Put down that trashy romance novel. Stick a bookmark in that sci-fi page-turner. Take a break from your normal literature, and check out some of these books that have influenced our lives. There are plenty of books out there that make us think about life in a new way or feel something we haven’t felt before, but some books have the power to overhaul an entire industry. Industry practices in the U.S. would be very different were it not for the influence of these great reads.
The Jungle by Upton Sinclair
When Upton Sinclair started writing this novel in the early 1900s, he meant for it to expose the horrible working and living conditions of immigrants in the U.S. What most alarmed American readers, however, was the book’s description of corruption in the meatpacking industry. Sinclair, a journalist, went undercover for seven weeks in the meatpacking factories in Chicago where he discovered that everyone who had power in the stockyards expected bribes and blacklisting was just an everyday part of business. Readers were horrified by sections of the novel involving food safety, including descriptions of workers falling into tanks and being ground into lard. Public outcry led to the Meat Inspection Act and the Pure Food and Drug Act of 1906, as well as the creation of what would eventually become the Food and Drug Administration.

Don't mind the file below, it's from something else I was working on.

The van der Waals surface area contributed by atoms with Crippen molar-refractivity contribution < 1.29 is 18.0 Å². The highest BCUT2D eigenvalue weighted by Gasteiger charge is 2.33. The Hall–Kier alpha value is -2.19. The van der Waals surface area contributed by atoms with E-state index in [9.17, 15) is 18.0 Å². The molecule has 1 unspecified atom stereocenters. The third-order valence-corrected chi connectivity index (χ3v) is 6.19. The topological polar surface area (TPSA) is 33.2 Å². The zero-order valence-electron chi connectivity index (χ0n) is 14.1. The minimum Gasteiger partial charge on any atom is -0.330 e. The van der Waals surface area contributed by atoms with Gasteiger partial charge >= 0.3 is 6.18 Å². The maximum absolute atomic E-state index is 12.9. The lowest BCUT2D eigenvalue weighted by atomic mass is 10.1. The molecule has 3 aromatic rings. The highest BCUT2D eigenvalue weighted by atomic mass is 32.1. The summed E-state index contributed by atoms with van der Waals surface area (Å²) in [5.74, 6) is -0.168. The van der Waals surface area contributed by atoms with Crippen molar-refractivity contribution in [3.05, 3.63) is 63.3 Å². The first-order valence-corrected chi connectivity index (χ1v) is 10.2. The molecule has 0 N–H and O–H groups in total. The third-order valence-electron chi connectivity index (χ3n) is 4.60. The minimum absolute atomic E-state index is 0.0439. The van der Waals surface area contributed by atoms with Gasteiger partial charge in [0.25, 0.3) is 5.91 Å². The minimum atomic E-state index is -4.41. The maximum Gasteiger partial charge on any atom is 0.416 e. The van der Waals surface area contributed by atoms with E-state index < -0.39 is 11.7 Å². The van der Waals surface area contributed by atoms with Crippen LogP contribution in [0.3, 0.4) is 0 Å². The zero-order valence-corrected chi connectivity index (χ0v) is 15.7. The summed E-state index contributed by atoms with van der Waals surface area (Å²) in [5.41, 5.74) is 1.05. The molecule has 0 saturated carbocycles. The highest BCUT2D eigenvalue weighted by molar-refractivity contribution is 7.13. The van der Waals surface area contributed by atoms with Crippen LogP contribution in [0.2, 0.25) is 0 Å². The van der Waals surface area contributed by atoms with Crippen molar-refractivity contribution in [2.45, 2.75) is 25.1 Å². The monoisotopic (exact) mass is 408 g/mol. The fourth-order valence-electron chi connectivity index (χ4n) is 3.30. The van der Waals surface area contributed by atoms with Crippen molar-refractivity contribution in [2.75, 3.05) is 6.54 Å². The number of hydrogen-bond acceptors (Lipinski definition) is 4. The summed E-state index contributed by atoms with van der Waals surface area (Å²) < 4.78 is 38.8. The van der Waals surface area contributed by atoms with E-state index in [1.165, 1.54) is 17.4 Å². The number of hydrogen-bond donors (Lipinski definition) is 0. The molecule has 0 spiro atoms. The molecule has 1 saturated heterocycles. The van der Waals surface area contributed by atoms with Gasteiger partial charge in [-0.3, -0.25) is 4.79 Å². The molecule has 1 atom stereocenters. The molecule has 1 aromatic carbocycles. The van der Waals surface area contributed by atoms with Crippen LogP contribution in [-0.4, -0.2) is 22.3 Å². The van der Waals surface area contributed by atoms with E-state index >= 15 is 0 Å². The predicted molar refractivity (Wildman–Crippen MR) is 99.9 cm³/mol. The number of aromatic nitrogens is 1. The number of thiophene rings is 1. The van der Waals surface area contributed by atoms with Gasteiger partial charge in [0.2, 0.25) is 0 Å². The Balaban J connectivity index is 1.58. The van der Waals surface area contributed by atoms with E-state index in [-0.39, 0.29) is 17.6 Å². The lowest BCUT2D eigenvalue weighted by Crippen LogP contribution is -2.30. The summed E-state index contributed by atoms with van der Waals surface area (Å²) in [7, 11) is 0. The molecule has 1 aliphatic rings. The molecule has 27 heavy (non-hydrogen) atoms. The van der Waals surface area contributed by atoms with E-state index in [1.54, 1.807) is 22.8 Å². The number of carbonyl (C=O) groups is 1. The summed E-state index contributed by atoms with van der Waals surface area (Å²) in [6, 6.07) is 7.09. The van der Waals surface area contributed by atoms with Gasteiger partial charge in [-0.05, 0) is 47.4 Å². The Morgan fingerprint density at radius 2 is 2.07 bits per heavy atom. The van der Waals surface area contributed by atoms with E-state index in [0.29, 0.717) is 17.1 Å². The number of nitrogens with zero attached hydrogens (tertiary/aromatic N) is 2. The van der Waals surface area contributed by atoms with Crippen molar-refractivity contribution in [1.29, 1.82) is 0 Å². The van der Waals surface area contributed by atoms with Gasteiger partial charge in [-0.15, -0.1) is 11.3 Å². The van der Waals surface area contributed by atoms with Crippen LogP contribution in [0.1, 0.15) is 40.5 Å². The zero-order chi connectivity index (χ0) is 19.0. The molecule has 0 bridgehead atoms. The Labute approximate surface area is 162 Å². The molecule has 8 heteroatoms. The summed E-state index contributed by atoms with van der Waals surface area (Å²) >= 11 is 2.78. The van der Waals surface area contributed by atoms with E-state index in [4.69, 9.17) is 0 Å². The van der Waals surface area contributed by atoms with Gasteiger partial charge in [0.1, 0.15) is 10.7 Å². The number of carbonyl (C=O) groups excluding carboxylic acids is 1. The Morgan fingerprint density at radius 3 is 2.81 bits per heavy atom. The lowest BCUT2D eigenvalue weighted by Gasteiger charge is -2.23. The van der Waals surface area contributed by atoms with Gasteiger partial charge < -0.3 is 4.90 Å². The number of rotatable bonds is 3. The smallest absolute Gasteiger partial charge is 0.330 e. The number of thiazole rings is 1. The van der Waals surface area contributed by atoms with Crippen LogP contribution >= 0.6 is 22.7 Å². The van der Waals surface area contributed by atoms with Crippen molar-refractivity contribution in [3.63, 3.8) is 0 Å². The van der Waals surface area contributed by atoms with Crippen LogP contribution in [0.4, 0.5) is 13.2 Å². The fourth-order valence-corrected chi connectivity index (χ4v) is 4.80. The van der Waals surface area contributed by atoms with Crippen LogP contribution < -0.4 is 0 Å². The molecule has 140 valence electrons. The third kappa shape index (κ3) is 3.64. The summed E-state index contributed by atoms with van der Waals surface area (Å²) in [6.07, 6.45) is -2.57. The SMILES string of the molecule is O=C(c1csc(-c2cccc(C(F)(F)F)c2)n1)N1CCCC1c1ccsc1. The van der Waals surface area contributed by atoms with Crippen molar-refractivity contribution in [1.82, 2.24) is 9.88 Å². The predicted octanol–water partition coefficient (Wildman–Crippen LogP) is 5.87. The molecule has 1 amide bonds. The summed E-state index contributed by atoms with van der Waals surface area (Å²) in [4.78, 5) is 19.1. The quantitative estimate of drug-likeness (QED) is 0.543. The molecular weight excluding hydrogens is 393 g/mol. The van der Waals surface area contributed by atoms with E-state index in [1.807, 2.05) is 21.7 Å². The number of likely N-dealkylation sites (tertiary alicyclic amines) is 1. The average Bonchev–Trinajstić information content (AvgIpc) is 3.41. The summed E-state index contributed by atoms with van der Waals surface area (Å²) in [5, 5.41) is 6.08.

Silent Spring by Rachel Carson
There’s no denying that industry across America has or at least has attempted to become greener and greener for the past several decades. Now you can’t go a week without hearing some company brag about their environmentally friendly business improvements and green practices. You can thank Rachel Carson, at least in part, for this change in culture. Her novel Silent Spring, published in 1962, discusses the nasty environmental side effects of pesticides. The harmful effects on birds especially were at the center of the criticism of the chemical industry. Carson’s claims were investigated by President John F. Kennedy’s administration, and led to stricter regulations for chemical pesticides and possibly the environmental movement we know today.